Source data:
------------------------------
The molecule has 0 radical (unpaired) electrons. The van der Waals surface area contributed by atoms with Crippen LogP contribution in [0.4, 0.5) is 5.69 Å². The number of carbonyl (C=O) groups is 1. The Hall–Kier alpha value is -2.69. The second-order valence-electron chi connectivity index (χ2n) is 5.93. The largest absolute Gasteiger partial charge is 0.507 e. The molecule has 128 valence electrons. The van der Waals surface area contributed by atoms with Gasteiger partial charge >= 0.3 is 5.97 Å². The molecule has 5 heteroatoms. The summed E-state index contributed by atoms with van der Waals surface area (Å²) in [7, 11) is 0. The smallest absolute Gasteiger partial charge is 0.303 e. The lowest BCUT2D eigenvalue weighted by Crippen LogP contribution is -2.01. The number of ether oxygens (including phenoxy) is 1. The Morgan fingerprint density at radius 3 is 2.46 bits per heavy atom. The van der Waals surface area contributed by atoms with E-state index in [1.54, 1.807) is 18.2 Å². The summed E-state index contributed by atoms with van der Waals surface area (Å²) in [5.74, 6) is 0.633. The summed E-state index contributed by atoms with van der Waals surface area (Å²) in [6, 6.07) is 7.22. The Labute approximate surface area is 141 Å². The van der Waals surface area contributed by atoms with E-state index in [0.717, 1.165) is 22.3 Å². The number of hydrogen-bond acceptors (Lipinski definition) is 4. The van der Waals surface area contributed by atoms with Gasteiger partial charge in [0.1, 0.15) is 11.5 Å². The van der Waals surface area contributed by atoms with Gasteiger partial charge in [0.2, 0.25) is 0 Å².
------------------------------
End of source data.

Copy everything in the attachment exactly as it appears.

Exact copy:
The molecule has 0 radical (unpaired) electrons. The van der Waals surface area contributed by atoms with Crippen LogP contribution in [0.4, 0.5) is 5.69 Å². The number of carbonyl (C=O) groups is 1. The Hall–Kier alpha value is -2.69. The second-order valence-electron chi connectivity index (χ2n) is 5.93. The largest absolute Gasteiger partial charge is 0.507 e. The molecule has 128 valence electrons. The van der Waals surface area contributed by atoms with Gasteiger partial charge >= 0.3 is 5.97 Å². The molecule has 5 heteroatoms. The summed E-state index contributed by atoms with van der Waals surface area (Å²) in [7, 11) is 0. The smallest absolute Gasteiger partial charge is 0.303 e. The lowest BCUT2D eigenvalue weighted by Crippen LogP contribution is -2.01. The number of ether oxygens (including phenoxy) is 1. The Morgan fingerprint density at radius 3 is 2.46 bits per heavy atom. The van der Waals surface area contributed by atoms with E-state index in [1.54, 1.807) is 18.2 Å². The summed E-state index contributed by atoms with van der Waals surface area (Å²) in [5.74, 6) is 0.633. The summed E-state index contributed by atoms with van der Waals surface area (Å²) in [6, 6.07) is 7.22. The Labute approximate surface area is 141 Å². The van der Waals surface area contributed by atoms with E-state index in [0.717, 1.165) is 22.3 Å². The number of hydrogen-bond acceptors (Lipinski definition) is 4. The van der Waals surface area contributed by atoms with Gasteiger partial charge in [0.1, 0.15) is 11.5 Å². The van der Waals surface area contributed by atoms with Gasteiger partial charge in [0.2, 0.25) is 0 Å².